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Students enjoy a unique Sunday morning at the Indie Flea

The ever-changing third Sunday market, Indie Flea, has outgrown their previous location and moved to Armature Works. This Sunday was the premier market at Armature Works. ORACLE PHOTO/ ANDREA MARTIN

On Sunday, Tampa’s Indie Flea had it’s venue premier at Armature Works alongside the waterfront views of downtown. Having outgrown its previous location at the Rialto Theatre, the Indie Flea needed a new place to hosts its treasures. The market takes place every third Sunday from 11 a.m. to 3 p.m., with the occasional pop-up market that is always announced on its Instagram@indieflea. 

This multifaceted market ensures all its vendors are doing their part in protecting the environment. According to, “The Tampa Indie Flea is an Ocean Friendly and Zero Waste event that enforces a ban on single-use plastic for all vendors.” Allowing all environmentally-conscious Bulls to breathe easy as they collect their eclectic trinkets.

For the premier at Armature Works, the market showcased artisanal jams, handmade jewelry, vintage treasures and an accidental recurring theme of dinosaurs. Only a 15-minute drive from campus, some Bulls spent their Sunday morning perfecting their wardrobe, sampling artisanal popsicles and picking up a vinyl in mint condition.  

Milena Diaz, a senior double majoring in international and religious studies, tries not to miss a single Sunday as what’s for sale is always changing. 

“The vendors are only set per month so every month there will be new vendors and new merchandise, which I think is a great way to keep things fresh and keep people coming,” Diaz said. “I think it’ll be even better (at Armature Works) because there will be an entire building with all sorts of food stands and local businesses, unlike any other place in Tampa.”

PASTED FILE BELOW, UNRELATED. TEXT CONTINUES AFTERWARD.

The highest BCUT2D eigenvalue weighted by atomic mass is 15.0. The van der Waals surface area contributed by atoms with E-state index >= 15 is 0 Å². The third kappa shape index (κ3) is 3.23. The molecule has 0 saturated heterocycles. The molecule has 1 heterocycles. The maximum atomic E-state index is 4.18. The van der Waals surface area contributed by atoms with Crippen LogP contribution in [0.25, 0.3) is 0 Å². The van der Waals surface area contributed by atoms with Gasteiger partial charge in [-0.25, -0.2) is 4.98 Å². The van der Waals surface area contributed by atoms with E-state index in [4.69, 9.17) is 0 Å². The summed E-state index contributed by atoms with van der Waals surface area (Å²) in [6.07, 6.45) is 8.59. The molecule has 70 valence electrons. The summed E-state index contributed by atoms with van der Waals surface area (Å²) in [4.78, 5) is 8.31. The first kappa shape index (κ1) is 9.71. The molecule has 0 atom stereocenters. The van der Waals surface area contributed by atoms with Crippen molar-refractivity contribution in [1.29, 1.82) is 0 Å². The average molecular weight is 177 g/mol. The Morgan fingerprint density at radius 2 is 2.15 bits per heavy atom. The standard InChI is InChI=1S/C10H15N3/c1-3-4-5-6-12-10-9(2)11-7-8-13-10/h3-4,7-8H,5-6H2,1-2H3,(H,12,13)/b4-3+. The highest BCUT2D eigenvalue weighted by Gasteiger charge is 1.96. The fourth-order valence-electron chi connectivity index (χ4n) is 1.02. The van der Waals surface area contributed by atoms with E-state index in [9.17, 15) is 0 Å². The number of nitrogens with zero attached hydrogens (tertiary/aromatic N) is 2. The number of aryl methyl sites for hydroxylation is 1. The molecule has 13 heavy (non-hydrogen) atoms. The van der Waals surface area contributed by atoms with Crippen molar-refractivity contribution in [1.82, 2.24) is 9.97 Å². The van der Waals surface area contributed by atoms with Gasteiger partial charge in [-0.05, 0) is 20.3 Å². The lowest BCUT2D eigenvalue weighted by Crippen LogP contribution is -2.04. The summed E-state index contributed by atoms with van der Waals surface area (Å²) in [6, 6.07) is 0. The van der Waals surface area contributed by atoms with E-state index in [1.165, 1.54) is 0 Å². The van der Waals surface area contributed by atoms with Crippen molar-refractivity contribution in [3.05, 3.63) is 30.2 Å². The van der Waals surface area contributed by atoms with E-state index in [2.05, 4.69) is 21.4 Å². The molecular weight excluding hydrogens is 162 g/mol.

Solon Harden, a senior majoring in chemistry, was one of the first to hear about the Indie Flea’s new venue as his father’s business, Soho Capital, owns Armature Works. 

“It’s a easy way to get your art and other merchandise out if you’re looking to be a vendor,” Harden said. “If you just want to come visit, there’s a lot of great art and merchandise from local vendors so you get to support your local businesses and really great food.”

Sunday’s featured designer was O’Berry Succulents — a pop-up store dedicated to cute, little plant lovers. At the booth, there was an array of sparkly dinosaur pots. From a bright fuschia stegosaurus to a deep navy tyrannosaurus, any person taking those succulents home had the statement piece of the year. 

The Mesozoic Era seemed to be a common theme as a few booths down was Josh Sullivan, a graphic designer from Saint Petersburg, selling cartoon dinosaur patches, pins and postcards. Lined around his booth were free pocket-sized coloring book of some of Jurassic Park’s cutest residents: a grinning pterodactyl and a fedora-wearing brachiosaurus. 

Among the dinosaurs, there were severals booths of original clothing. Vendors, such as Ameraucana that creates and hand prints all their unique monster and horror-movie themed t-shirts and Dirty Denim Clothing that buys clothing secondhand and cuts and sews them into innovative pieces, all had clothing with prices ranging from $12-35. 

“I definitely think it can be a great spot for college students,” Diaz said. “There’s a great environment and lots of cool merchandise that isn’t very expensive. I just got a denim jacket for $22, which is great. It has music, food and art so definitely a great spot to hang with friends and support your local businesses.”